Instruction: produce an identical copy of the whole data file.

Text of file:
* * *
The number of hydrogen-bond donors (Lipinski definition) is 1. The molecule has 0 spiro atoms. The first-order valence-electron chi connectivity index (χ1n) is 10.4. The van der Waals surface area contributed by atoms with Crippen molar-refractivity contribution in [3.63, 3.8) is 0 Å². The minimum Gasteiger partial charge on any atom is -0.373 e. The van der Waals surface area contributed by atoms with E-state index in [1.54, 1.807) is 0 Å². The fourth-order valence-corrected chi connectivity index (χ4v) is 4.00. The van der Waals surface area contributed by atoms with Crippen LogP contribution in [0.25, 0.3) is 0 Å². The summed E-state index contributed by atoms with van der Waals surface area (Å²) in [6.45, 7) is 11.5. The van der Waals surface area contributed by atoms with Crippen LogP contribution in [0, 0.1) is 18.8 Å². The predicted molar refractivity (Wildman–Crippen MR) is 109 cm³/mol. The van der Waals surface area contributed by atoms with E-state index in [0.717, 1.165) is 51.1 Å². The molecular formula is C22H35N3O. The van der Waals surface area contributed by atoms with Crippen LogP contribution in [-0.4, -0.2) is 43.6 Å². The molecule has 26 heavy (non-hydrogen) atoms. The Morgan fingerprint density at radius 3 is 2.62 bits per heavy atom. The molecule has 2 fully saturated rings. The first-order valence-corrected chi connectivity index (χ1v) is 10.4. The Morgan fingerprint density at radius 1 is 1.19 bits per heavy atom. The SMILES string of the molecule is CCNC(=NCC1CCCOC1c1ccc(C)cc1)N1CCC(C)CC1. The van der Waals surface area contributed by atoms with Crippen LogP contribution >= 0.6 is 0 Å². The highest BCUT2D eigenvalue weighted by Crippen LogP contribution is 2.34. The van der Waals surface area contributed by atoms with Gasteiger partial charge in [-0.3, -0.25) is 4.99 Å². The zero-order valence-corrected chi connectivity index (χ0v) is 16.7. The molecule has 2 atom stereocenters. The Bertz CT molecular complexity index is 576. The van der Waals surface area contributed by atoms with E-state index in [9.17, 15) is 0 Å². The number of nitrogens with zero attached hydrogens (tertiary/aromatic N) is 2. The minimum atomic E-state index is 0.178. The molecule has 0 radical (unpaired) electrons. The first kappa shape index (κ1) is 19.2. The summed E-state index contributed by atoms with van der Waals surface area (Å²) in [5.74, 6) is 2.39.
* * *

The number of hydrogen-bond donors (Lipinski definition) is 1. The molecule has 0 spiro atoms. The first-order valence-electron chi connectivity index (χ1n) is 10.4. The van der Waals surface area contributed by atoms with Crippen molar-refractivity contribution in [3.63, 3.8) is 0 Å². The minimum Gasteiger partial charge on any atom is -0.373 e. The van der Waals surface area contributed by atoms with E-state index in [1.54, 1.807) is 0 Å². The fourth-order valence-corrected chi connectivity index (χ4v) is 4.00. The van der Waals surface area contributed by atoms with Crippen LogP contribution in [0.25, 0.3) is 0 Å². The summed E-state index contributed by atoms with van der Waals surface area (Å²) in [6.45, 7) is 11.5. The van der Waals surface area contributed by atoms with Crippen LogP contribution in [0, 0.1) is 18.8 Å². The predicted molar refractivity (Wildman–Crippen MR) is 109 cm³/mol. The van der Waals surface area contributed by atoms with E-state index in [0.717, 1.165) is 51.1 Å². The molecular formula is C22H35N3O. The van der Waals surface area contributed by atoms with Crippen LogP contribution in [-0.4, -0.2) is 43.6 Å². The molecule has 26 heavy (non-hydrogen) atoms. The Morgan fingerprint density at radius 3 is 2.62 bits per heavy atom. The molecule has 2 fully saturated rings. The first-order valence-corrected chi connectivity index (χ1v) is 10.4. The Morgan fingerprint density at radius 1 is 1.19 bits per heavy atom. The SMILES string of the molecule is CCNC(=NCC1CCCOC1c1ccc(C)cc1)N1CCC(C)CC1. The van der Waals surface area contributed by atoms with Crippen LogP contribution >= 0.6 is 0 Å². The highest BCUT2D eigenvalue weighted by Crippen LogP contribution is 2.34. The van der Waals surface area contributed by atoms with Gasteiger partial charge in [-0.3, -0.25) is 4.99 Å². The zero-order valence-corrected chi connectivity index (χ0v) is 16.7. The molecule has 2 atom stereocenters. The Bertz CT molecular complexity index is 576. The van der Waals surface area contributed by atoms with E-state index in [9.17, 15) is 0 Å². The number of nitrogens with zero attached hydrogens (tertiary/aromatic N) is 2. The minimum atomic E-state index is 0.178. The molecule has 0 radical (unpaired) electrons. The first kappa shape index (κ1) is 19.2. The summed E-state index contributed by atoms with van der Waals surface area (Å²) in [5.74, 6) is 2.39.